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enter image description here

I was just playing around with a few Op-Amp circuits, and suddenly got stuck on this simple one.
As the circuit shows, the Op-Amp output is connected to its non-inverting input terminal, so it should NOT act as a voltage buffer. However, as my image shows, its a different story (simulated with NI Multisim 14.0, however I got same results using EveryCircuit) We have virtual short. Output is 5V.
I expected -15V (Inverting input terminal would rise, differential voltage would go -ve, output would rush to -ve rail, and differential voltage still stays -ve).
I also cannot understand the output frequency of 50kHz. Why would it oscillate with such a small peak-to-peak voltage? I can't justify this observation. Is this a problem with the simulation software?

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    \$\begingroup\$ I simulated the same circuit in ISIS (a SPICE based simulation tool like the NI Multisim) and I got the same result except for the frequency (0Hz in my simulation). When I replace the opamp with an LM358 it gives -15V output as expected. Most likely, this should be about the simulation model of the opamps. By the way, try not to supply the opamp with higher than 22V total. I simulated with +/-9V but nothing changed, though. \$\endgroup\$ – Rohat Kılıç Aug 6 at 9:06
  • \$\begingroup\$ Yes when I simulated in EveryCircuit the freq was 0Hz too. \$\endgroup\$ – nn08 Aug 6 at 9:23
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    \$\begingroup\$ The output frequency of 50kHz is probably because the simulation is running at 100,000 time steps per second, and there is some small numerical rounding error that makes the results alternatiely rise and fall by a few nV. \$\endgroup\$ – alephzero Aug 6 at 18:59
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No - it is not a problem of simulation software. Surprisingly, the result is correct - but not realistic. What does this mean?

Theoretically, the result would be correct under two environmental conditions:

  • No power switch-on transients (power available since (t-infinity))

  • No external disturbances (noise, etc).

During simulation, the program automatically assumes these two conditions - unless you specify other conditions.

However, if you would switch-on both (or one) supply voltage at t=0, a transient analysis would reveal that the circuit is saturated due to positive feedback.

The situation can be compared with a mechanical model: A system of two balls - one lying upon the other one - could be stable as long as there is absolutely no external disturbance. But this is NEVER the case. The same applies to the real opamp usage: Power switch-on transients, supply voltage is not absolutely constant, noise,...)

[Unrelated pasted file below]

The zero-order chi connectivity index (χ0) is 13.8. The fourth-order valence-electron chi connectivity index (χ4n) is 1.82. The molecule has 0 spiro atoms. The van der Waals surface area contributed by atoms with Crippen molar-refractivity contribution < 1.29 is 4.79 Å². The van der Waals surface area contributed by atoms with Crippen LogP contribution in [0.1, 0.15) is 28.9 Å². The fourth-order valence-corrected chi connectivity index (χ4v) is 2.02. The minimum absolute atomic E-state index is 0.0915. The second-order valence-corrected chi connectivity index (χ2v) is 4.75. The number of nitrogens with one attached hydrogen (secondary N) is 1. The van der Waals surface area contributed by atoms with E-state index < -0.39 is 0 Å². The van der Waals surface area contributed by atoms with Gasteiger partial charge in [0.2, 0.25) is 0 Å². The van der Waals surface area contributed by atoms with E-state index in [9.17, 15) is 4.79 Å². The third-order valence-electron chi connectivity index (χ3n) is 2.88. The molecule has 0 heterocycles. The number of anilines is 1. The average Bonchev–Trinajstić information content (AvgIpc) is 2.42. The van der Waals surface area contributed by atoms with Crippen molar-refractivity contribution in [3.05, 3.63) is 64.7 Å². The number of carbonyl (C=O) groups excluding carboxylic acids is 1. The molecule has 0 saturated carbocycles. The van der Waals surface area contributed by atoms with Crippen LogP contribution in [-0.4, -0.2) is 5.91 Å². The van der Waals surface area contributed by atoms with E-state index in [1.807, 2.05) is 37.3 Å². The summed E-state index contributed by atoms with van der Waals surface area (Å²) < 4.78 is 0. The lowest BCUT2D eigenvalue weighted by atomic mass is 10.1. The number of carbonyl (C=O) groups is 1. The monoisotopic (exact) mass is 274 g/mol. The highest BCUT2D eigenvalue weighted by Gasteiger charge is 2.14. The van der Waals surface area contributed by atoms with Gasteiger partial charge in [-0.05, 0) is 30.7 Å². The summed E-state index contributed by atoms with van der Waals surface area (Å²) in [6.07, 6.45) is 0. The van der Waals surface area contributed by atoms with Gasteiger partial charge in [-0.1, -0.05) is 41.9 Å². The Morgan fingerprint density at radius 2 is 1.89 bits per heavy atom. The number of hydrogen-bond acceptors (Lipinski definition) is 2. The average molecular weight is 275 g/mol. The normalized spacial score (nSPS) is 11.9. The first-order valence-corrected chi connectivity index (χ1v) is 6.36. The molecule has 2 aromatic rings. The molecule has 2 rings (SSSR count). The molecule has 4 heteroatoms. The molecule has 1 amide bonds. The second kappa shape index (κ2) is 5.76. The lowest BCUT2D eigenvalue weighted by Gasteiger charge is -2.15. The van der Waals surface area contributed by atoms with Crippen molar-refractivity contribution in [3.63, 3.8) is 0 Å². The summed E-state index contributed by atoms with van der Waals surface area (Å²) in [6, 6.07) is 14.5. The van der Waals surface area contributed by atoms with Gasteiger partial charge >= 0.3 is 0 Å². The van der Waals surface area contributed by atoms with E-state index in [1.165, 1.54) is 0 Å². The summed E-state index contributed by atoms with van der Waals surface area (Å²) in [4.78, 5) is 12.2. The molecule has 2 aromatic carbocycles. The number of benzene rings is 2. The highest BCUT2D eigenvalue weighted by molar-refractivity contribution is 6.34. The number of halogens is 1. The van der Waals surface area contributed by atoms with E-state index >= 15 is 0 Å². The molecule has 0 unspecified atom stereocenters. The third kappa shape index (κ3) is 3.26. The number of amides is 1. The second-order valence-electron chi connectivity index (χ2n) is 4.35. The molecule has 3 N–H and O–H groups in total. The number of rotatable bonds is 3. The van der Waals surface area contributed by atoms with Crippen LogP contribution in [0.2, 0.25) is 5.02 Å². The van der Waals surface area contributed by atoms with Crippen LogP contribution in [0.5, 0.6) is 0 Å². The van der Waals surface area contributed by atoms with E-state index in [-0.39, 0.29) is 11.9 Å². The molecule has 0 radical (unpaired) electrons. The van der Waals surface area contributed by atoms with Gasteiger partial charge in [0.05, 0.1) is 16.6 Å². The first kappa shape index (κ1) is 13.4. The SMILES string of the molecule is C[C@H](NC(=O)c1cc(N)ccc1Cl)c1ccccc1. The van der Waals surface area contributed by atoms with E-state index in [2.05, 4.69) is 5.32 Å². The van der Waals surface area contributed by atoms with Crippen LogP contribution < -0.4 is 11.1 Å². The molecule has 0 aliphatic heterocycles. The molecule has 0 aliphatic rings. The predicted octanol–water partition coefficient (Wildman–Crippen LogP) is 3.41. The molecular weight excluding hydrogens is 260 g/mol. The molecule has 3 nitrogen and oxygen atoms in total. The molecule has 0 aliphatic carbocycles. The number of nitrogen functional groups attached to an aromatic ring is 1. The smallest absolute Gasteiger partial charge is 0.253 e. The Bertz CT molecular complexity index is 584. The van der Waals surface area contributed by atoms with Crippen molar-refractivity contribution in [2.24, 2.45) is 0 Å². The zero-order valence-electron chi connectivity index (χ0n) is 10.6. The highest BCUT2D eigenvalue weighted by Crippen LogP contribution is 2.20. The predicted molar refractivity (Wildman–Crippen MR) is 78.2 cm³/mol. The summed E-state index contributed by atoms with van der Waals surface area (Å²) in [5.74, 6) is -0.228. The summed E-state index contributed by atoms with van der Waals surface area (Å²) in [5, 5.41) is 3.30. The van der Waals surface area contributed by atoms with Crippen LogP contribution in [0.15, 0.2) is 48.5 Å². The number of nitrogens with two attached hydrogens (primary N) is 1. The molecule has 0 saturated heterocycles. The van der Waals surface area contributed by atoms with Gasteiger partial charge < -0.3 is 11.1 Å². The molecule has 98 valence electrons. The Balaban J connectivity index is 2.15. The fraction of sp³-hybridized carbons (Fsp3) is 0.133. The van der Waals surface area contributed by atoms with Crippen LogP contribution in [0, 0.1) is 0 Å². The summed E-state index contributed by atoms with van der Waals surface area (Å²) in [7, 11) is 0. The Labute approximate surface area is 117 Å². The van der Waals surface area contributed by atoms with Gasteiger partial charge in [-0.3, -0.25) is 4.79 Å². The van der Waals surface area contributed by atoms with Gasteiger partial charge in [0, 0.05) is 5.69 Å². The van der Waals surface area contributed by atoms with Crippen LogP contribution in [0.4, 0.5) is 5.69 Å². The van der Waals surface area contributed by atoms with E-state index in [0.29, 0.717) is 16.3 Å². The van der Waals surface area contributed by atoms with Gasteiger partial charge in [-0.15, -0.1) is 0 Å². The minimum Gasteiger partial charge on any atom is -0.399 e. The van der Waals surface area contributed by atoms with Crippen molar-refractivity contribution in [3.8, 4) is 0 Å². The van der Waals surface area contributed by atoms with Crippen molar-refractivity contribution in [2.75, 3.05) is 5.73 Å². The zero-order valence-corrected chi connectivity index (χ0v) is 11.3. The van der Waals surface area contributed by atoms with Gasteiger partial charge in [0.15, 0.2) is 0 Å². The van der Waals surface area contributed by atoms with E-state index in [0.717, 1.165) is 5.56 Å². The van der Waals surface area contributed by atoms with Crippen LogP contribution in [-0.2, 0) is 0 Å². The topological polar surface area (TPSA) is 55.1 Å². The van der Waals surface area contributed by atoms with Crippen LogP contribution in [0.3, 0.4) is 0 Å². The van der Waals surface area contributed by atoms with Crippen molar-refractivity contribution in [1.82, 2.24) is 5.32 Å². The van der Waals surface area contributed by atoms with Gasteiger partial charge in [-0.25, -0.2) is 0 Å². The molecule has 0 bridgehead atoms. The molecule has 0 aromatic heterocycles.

I think, in 99.9% of all cases, the simulator does not fail but the user (misinterpretation of the results)

Comment: But there are two indications that the simulation result is "problematic" (not wrong, because the simulator was correct) and should be investigated in detail (under real conditions):

  • In your simulation, the output is positive - even with an input at the inv. node.

  • An AC analysis would show a rising phase function (which is also not realistic).

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  • \$\begingroup\$ Yes the positive output, that's what troubled me too. So does the simulator begin with an assumption of negative feedback (provided it nulled all other non-idealities you mentioned)? \$\endgroup\$ – nn08 Aug 6 at 9:31
  • \$\begingroup\$ No - the simulator assumes positive feedback because he does not "know" in advance that there might be a problem. By the way: When you calculate with pencil and paper (without knowing about instability) you will arrive at the same result (+5V) as the simulator. Remember the analogy with the two balls: If they are EXACTLY (but thats impossible in real life) placed upon each other, the calculation would show that it is a (marginally) stable system \$\endgroup\$ – LvW Aug 6 at 9:43
  • \$\begingroup\$ The deduction method that I wrote in my question, i.e., how to find the output voltage, is it then valid only for a step- kind of input? So then I could see a transient behavior from t=0? Actually this is how I deduce whether the opamp output goes to +ve or -ve rails, depending on the sign of its differential voltage. \$\endgroup\$ – nn08 Aug 6 at 9:54

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